Antarctic ice sheet earthquakes shed light on ice movement and earthquakes
Penn State geoscientists made analysis of small, repeating earthquakes in an Antarctic ice sheet. They point that it may lead to an understanding of glacial movement and also shed light on stick slip earthquakes like those on the San Andreas fault or in Haiti. Glacial earthquakes can provide a simple model for the stick slip earthquakes that occur between landmasses. Between debris-laden glacial ice and bedrock, basal seismicity can develop that yields information about bed properties, stress distribution, outburst flooding and crevassing and calving.
“No one has ever seen anything with such regularity. An earthquake every 25 minutes for a year.” Lucas K. Zoet, Penn State/Iowa State University
During the Transantarctic Mountains Seismic Experiment (from 2002 to 2003) on the David Glacier in Antarctica scientists found that the local earthquakes on the glacier (about 20,000 identified) were predominantly the same and occurred about every 25 minutes. The remarkable similarity of the waveforms indicates that they share the same source location and source mechanisms, the researchers note in the current Nature Geoscience. Unfortunately, the seismographic instruments that were on the glacier in 2002 no longer exist, and information is coming from only one source at the moment.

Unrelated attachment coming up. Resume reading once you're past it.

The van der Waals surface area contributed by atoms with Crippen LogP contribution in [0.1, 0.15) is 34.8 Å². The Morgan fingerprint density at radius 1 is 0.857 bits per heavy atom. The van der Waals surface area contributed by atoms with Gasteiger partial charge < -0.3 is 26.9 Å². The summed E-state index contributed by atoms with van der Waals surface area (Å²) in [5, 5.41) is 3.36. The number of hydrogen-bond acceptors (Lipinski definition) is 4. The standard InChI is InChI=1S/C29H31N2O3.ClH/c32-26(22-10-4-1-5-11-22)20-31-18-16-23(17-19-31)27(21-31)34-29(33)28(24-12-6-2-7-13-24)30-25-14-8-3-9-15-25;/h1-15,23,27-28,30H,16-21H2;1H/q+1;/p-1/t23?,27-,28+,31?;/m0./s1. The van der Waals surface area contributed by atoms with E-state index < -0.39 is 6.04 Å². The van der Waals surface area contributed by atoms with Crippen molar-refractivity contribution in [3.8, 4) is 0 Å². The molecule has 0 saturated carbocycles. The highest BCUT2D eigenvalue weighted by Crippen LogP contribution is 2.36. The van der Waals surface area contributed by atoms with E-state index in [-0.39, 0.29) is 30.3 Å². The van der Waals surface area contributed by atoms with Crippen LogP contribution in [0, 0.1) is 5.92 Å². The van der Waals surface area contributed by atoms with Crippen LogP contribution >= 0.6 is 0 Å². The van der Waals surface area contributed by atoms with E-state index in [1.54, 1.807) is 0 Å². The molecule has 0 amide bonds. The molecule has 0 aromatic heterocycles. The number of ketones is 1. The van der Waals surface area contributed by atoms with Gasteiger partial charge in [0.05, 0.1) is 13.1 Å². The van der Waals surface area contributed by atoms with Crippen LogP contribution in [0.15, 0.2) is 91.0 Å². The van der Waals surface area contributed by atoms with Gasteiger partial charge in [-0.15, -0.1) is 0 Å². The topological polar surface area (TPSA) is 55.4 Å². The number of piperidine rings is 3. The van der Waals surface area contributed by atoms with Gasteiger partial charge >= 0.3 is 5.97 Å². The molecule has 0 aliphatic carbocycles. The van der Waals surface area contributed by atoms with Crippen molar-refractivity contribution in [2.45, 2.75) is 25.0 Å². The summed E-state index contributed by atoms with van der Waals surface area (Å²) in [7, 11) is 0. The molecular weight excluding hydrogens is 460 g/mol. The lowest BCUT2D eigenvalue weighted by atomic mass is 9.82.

David Glacier in Antarctica is a large outlet glacier that drains 4% of East Antarctica’s ice sheet into the Ross Sea.
Scientists suggest that the same subglacial asperity repeatedly ruptures in response to steady loading from the overlying ice, which is modulated by stress from the tide at the glacier front. They suggested that part of the bedrock is poking through the ductile till layer beneath the glacier. The researchers have determined that the asperity – or hill – is about a half mile in diameter.
The glacier, passing over the hill, creates a stick slip situation (similar to the San Andreas fault). The ice sticks on the hill and stress gradually builds until the energy behind the obstruction is high enough to move the ice forward. The ice moves in a step-by-step manner rather than smoothly.
The edge of the ice floats out over the water and the floating ice is subject to the action of tides, like most glaciers near oceans. Tides push it back, making the time between slips slightly longer when it comes, and when it goes out, the time between slips decreases. The researchers note that the tides are acting at the ground-line, a long way from the location of the asperity and therefore the effects that shorten or lengthen the stick slip cycle are delayed.
“Motion of an Antarctic glacier by repeated tidally modulated earthquakes” by Lucas K. Zoet, Sridhar Anandakrishnan, Richard B. Alley, Andrew A. Nyblade & Douglas A. Wiens (Nature Geoscience (2012) doi:10.1038/ngeo1555)
Featured image: A small section of the Drygalski ice tongue extending from the David Glacier 80 kilometres into the Ross Sea, Antarctica (Credit: LivingTravel)
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